Covid-19: is long term immunity possible?

13 June 2020


Covid-19 sample test


The immune response to SARS-CoV-2 infection is complex...

In order to eliminate the invading virus, many different immune cells are activated and then multiply rapidly. But can these activated cells fight off future infections? In other words, do people that recover from COVID-19 have long term immunity?

A key component of the immune response to any virus is the production of antibodies. When the immune system encounters a virus, antibodies are produced rapidly by B cells. We now know that most people infected with SARS-CoV-2 produce antibodies within 10 days of infection. This means that testing for antibodies to COVID-19 is a good way to tell whether a person has previously been infected with the coronavirus.

But what we cannot say yet is if these antibodies will protect someone from re-infection at a later date. This is for two reasons: first, we do not know how long these antibodies persist in the bloodstream; second, which “kind” of antibody provides the best protection is also unclear. This is because antibodies are organised into different classes that are preferentially produced at different sites in the body. These include IgG antibodies, which circulate in the blood, and IgA antibodies that are present in secretions like tears and digestive juices. Different infections (and vaccination strategies) may produce relatively more of one antibody class than another, so it is important to understand which provide the best protection. Also, different individuals may make relatively more antibodies against some parts of the virus than others, which can also affect the level of protection they afford.

We can make sensible estimates for how long COVID-19 specific antibodies may last by looking at other coronavirus infections. For SARS-CoV-1, which circulated in 2002-2003 and caused the first SARS coronavirus outbreak, it has been shown that antibody levels fall within 3 years of infection. For volunteers experimentally infected with the human coronavirus HCoV-299E, which is one cause of the common cold, virus-specific antibodies were gone within a year. Unfortunately, this suggests that protective COVID-19 antibodies might not be very long-lived.

As to which type of antibody is most effective, each person seems to make antibodies against many different parts of the SARS-CoV-2 and in a wide range of quantities or ‘titres’.

Antibodies targeting the virus spike protein have been the focus of lots of research attention. The spike protein is needed for entry into cells, hence antibody binding to the spike should stop virus invasion and replication. Despite this, the spike protein is large and some antibodies can bind to parts of the spike that don’t affect its ability to penetrate a cell. Standard assays that simply measure binding to viral proteins cannot always differentiate between these antibody types, so we need to beware of this.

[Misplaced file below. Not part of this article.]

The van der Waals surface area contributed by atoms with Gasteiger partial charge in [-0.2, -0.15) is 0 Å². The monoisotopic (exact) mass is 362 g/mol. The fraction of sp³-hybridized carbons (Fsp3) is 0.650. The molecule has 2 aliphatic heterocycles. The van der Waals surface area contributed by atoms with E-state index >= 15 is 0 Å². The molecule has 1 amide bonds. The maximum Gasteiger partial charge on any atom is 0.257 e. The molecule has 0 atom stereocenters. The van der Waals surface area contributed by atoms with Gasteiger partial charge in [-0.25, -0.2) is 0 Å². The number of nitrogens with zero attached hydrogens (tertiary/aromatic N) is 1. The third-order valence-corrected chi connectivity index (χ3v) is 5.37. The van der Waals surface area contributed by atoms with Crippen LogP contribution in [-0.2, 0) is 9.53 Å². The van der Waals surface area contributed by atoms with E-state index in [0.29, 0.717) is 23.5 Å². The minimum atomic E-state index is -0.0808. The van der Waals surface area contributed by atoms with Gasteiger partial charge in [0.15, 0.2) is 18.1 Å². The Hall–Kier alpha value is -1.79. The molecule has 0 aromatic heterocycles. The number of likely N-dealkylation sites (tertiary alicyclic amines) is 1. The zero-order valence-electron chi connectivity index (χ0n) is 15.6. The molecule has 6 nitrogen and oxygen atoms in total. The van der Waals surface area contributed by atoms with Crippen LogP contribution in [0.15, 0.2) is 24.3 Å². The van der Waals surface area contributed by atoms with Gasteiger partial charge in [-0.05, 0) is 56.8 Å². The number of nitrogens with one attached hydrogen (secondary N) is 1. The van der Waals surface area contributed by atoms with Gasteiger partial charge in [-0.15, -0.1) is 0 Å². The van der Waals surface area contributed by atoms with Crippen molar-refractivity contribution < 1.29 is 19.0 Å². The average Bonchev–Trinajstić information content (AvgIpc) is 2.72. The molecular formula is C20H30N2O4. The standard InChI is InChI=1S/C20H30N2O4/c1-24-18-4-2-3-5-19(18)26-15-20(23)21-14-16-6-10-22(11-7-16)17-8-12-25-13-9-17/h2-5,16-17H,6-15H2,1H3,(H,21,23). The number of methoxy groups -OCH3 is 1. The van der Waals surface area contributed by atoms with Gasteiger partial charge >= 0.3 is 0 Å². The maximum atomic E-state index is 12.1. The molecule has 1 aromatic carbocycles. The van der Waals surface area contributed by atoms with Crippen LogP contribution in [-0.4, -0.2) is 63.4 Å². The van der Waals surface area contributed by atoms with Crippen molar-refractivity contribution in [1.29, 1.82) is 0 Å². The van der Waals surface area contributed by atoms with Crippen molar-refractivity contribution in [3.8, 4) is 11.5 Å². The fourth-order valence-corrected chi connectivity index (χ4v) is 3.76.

To get around this issue, advanced tests are often used to measure the ability of antibodies to actually prevent viruses from infecting cells. These tests are known as ‘neutralisation assays’. However, such tests require live virus (either SARS-CoV-2 or a modified version), so are much more challenging and potentially risky to perform. New data suggest that many COVID-19 patients do not make high levels of neutralising antibodies, but the significance of this is currently uncertain.

Scientists are therefore now working to determine the full breadth of antibody responses to SARS-CoV-2, and establish new tests that can accurately measure all these different types of antibodies. There are 29 different proteins in SARS-CoV-2, and it has been shown that in addition to the spike, humans make measurable antibody responses to at least 10 of these proteins. It’s not known if these non-spike antibodies are relevant, but it is likely they have some role.

Finally, it is important to remember that the immune response to COVID-19 is not all about antibodies. Many other cells and proteins are involved in the immune response to any virus. Particular focus is on the role of T cells; these immune cells are able to kill virally-infected cells in a highly-specific manner. Testing for T cells is more difficult that testing for antibodies, but research is aiming to examine every possible angle.

As the COVID-19 pandemic progresses, continued study of COVID-19 immune responses over time, coupled with surveillance for which individuals get repeated infections, will be critical.

With the current pace of research, it looks promising that we will soon be able to generate a clearer picture as to what the ‘ideal’ immune response looks like. This will be invaluable for both predicting who is susceptible to a second infection, and also for vaccine development.  If we know the optimal immune response to COVID-19, we can strive for vaccines that recreate this protection.


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